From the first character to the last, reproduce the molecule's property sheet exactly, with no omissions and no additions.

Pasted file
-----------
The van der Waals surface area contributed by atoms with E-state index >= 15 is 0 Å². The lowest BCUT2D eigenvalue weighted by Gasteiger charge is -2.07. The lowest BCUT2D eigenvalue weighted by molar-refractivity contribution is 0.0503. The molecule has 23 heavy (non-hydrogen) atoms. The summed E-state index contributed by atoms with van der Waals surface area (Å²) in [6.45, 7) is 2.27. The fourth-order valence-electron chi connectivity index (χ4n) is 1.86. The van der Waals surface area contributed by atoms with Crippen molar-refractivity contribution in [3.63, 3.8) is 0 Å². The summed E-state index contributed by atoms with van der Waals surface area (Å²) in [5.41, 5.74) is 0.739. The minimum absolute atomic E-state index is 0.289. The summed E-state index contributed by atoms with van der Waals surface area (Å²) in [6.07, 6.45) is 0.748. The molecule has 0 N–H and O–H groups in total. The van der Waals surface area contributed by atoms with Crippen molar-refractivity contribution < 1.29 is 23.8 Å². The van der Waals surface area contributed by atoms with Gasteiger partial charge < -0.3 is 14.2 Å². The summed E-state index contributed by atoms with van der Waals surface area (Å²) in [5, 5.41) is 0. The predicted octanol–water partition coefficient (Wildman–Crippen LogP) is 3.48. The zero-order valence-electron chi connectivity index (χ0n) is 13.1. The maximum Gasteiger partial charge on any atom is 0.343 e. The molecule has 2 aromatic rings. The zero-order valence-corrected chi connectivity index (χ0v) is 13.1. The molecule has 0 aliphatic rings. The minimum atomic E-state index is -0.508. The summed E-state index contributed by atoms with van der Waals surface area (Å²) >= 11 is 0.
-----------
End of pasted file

The van der Waals surface area contributed by atoms with E-state index >= 15 is 0 Å². The lowest BCUT2D eigenvalue weighted by Gasteiger charge is -2.07. The lowest BCUT2D eigenvalue weighted by molar-refractivity contribution is 0.0503. The molecule has 23 heavy (non-hydrogen) atoms. The summed E-state index contributed by atoms with van der Waals surface area (Å²) in [6.45, 7) is 2.27. The fourth-order valence-electron chi connectivity index (χ4n) is 1.86. The van der Waals surface area contributed by atoms with Crippen molar-refractivity contribution in [3.63, 3.8) is 0 Å². The summed E-state index contributed by atoms with van der Waals surface area (Å²) in [5.41, 5.74) is 0.739. The minimum absolute atomic E-state index is 0.289. The summed E-state index contributed by atoms with van der Waals surface area (Å²) in [6.07, 6.45) is 0.748. The molecule has 0 N–H and O–H groups in total. The van der Waals surface area contributed by atoms with Crippen molar-refractivity contribution < 1.29 is 23.8 Å². The van der Waals surface area contributed by atoms with Gasteiger partial charge < -0.3 is 14.2 Å². The summed E-state index contributed by atoms with van der Waals surface area (Å²) in [5, 5.41) is 0. The predicted octanol–water partition coefficient (Wildman–Crippen LogP) is 3.48. The zero-order valence-electron chi connectivity index (χ0n) is 13.1. The maximum Gasteiger partial charge on any atom is 0.343 e. The molecule has 2 aromatic rings. The zero-order valence-corrected chi connectivity index (χ0v) is 13.1. The molecule has 0 aliphatic rings. The minimum atomic E-state index is -0.508. The summed E-state index contributed by atoms with van der Waals surface area (Å²) >= 11 is 0.